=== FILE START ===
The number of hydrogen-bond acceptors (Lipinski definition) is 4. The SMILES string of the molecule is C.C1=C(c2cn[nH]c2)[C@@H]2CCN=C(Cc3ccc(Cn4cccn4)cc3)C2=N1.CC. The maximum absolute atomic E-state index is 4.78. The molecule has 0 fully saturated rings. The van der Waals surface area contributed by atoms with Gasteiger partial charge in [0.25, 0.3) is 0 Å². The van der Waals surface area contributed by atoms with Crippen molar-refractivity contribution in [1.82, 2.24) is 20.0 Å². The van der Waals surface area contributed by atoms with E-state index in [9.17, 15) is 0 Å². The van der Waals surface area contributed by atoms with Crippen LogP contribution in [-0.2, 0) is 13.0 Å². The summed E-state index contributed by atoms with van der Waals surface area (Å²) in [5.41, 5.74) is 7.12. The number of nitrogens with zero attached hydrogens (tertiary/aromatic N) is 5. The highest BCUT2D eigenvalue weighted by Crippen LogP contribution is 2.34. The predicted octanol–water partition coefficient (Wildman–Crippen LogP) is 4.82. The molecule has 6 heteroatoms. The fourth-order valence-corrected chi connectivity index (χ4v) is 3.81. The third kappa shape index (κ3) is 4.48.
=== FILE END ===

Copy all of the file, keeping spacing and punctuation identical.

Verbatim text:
The number of hydrogen-bond acceptors (Lipinski definition) is 4. The SMILES string of the molecule is C.C1=C(c2cn[nH]c2)[C@@H]2CCN=C(Cc3ccc(Cn4cccn4)cc3)C2=N1.CC. The maximum absolute atomic E-state index is 4.78. The molecule has 0 fully saturated rings. The van der Waals surface area contributed by atoms with Gasteiger partial charge in [0.25, 0.3) is 0 Å². The van der Waals surface area contributed by atoms with Crippen molar-refractivity contribution in [1.82, 2.24) is 20.0 Å². The van der Waals surface area contributed by atoms with E-state index in [9.17, 15) is 0 Å². The van der Waals surface area contributed by atoms with Crippen LogP contribution in [-0.2, 0) is 13.0 Å². The summed E-state index contributed by atoms with van der Waals surface area (Å²) in [5.41, 5.74) is 7.12. The number of nitrogens with zero attached hydrogens (tertiary/aromatic N) is 5. The highest BCUT2D eigenvalue weighted by Crippen LogP contribution is 2.34. The predicted octanol–water partition coefficient (Wildman–Crippen LogP) is 4.82. The molecule has 6 heteroatoms. The fourth-order valence-corrected chi connectivity index (χ4v) is 3.81. The third kappa shape index (κ3) is 4.48.